So, is there anything the promoters can do, short of full payment, to obtain judicial review of the IRS determination that they owe over $24 million in penalties? What if they requested a CDP hearing following the filing of the inevitable notice of federal tax lien or a notice of intent to levy? Does CDP provide a path to consideration of the merits unavailable through the divisible payment refund process? It appears that they can litigate the merits of this penalty using the CDP process though the path to that answer may not be as clear as one might like and the answer appears to turn on whether the taxpayer has administratively requested penalty abatement after the assessment.
In Lewis v. Commissioner the Court held that the post-assessment opportunity to appeal the penalty determination administratively provides the taxpayer with all of the relief needed to prevent them from litigating the merits of the liability in a subsequent CDP hearing stating “Respondent argues that pursuant to section 6330(c)(2)(B) and section 301.6330-1(e)(3), QA-E2, Proceed. Admin. Regs., where a taxpayer has an opportunity for a conference with respondent’s Appeals Office before a collection action has begun, then the amount and existence of the underlying tax liability can neither be raised properly in a collection review hearing nor on appeal to this Court.” The decision is based on an interpretation of Treas. Reg. §301-6330-1(e)(3), Q&A-E2. Guest blogger Lavar Taylor wrote passionately on the incorrectness of the Court’s interpretation of the regulation.
Nonetheless, a question exists concerning the interpretation of the regulation as it relates to the timing of the trip to Appeals. Lavar wrote about this and the trap for the unwary in his submission on behalf of the California State Bar entitled “Clarification of the Jurisdiction of the Tax Court to Decide the Merits of Tax Liabilities in Collection Due Process Cases and to Remand These Cases to the Office of Appeals.” The regulation the Tax Court interpreted in Lewis provides: “An opportunity to dispute the underlying liability includes a prior opportunity for a conference with Appeals that was offered either before or after the assessment of the liability. An opportunity for a conference with Appeals prior to the assessment of a tax subject to deficiency procedures is not a prior opportunity for this purpose.”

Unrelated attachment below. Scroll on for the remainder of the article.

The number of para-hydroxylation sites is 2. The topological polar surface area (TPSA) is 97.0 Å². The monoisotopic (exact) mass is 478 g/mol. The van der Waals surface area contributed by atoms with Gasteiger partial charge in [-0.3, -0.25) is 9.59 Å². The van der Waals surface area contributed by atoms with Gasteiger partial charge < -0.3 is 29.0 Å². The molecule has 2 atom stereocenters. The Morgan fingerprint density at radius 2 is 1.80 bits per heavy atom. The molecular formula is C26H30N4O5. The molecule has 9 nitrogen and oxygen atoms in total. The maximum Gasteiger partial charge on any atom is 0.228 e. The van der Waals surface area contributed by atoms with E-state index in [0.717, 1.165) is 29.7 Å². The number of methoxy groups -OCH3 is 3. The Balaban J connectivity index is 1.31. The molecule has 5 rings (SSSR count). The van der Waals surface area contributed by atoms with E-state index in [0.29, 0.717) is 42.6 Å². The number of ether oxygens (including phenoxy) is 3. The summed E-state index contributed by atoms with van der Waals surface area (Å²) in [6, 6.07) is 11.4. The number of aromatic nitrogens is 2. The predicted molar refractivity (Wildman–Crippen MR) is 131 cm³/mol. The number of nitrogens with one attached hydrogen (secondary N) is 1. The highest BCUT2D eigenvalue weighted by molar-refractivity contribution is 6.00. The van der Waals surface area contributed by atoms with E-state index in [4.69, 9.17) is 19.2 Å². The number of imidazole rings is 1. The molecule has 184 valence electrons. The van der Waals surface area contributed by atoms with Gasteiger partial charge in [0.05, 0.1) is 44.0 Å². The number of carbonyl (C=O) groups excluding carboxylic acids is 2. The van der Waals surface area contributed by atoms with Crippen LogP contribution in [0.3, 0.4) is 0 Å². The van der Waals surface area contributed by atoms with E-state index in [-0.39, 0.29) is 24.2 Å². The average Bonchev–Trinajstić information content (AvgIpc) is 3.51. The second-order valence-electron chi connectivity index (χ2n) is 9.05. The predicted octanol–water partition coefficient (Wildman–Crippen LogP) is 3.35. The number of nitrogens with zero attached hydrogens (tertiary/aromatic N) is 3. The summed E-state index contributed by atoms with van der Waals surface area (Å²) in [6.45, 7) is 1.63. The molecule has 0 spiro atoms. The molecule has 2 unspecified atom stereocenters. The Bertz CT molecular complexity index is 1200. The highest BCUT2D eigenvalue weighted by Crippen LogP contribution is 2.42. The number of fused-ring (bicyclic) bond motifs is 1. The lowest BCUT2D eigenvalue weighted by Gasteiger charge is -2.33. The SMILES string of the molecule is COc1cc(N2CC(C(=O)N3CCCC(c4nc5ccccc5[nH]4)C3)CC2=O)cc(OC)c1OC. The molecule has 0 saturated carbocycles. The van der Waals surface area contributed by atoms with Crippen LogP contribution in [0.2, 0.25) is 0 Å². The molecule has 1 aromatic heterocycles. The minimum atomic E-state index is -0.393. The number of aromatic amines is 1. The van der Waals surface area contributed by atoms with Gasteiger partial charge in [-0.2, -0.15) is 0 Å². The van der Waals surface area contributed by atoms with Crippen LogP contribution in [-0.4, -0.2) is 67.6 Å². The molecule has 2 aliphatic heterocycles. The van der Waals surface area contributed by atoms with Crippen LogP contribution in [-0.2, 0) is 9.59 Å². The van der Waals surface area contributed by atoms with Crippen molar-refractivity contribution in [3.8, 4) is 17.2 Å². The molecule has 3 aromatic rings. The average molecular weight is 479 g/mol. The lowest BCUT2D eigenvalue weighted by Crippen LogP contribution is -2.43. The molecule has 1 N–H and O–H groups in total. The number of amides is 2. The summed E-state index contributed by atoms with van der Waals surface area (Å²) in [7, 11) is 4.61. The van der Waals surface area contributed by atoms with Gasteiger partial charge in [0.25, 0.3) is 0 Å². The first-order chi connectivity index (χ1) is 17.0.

The taxpayer in Lewis sought abatement of the penalty after assessment. The denial of the abatement request would have afforded him an opportunity to go to Appeals to discuss the denial. That opportunity was a post-assessment opportunity of the type described in the first sentence of Q&A-E2. When you make this type of appeal, no judicial remedy exists.
Lavar concludes that
the regulation is a trap for the unwary. Taxpayers and unsophisticated representatives will generally be unaware that, by seeking an administrative review with the Office of Appeals of a penalty or other liability that can otherwise be challenged in a CDP appeal prior to submitting a CDP appeal, they are forfeiting their right to seek judicial review of the liability in the context of a CDP case.